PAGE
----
Girard Miller is the Public Money columnist for GOVERNING and a senior strategist at the PFM Group.E-mail: firstname.lastname@example.org
State politicians have returned to the slippery slopes of social investing and pension divestment. In the 1980s, South Africa was the target. Last year, it was Sudan, followed quickly by Iran, and now "all terrorist nations" are on blacklists in some states.
Policy makers should be skeptical about the effectiveness of using pension portfolios to make political or social statements--as well- intended as these may be. Too often, the policies lead directly to diminished returns on investment.
To minimize these fiscal impacts, we need model state pension divestment legislation language. For example:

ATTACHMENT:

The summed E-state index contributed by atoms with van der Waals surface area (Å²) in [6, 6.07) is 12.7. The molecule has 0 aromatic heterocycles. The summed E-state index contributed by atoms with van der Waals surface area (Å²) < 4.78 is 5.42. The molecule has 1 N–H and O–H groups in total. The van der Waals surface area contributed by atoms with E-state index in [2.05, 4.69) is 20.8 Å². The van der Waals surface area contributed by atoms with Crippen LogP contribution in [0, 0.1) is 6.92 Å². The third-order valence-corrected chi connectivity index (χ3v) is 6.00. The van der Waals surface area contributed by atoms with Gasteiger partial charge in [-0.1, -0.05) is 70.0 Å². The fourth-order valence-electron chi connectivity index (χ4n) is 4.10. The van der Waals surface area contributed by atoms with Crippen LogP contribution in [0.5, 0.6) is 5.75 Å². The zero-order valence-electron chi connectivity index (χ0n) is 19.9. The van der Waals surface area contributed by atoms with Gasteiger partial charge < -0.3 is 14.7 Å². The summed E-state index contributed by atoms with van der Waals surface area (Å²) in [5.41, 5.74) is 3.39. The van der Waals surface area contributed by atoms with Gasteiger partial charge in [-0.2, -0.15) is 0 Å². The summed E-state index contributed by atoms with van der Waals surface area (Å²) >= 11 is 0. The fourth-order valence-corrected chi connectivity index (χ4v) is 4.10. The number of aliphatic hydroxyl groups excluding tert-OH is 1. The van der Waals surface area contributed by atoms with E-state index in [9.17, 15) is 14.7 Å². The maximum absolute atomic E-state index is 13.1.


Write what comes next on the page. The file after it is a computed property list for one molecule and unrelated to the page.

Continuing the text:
Second, pension funds should be allowed to short-sell and use derivatives that effectively accomplish the same economic result as selling specific stocks from their portfolios. These "synthetic global divestment" strategies would save taxpayers' money and allow the various mainstream active portfolio managers to do the job they were hired to perform.
These ground rules would eliminate many negatives, provide appropriate tools to pension managers and put a price tag on these bills as they roll through legislatures.
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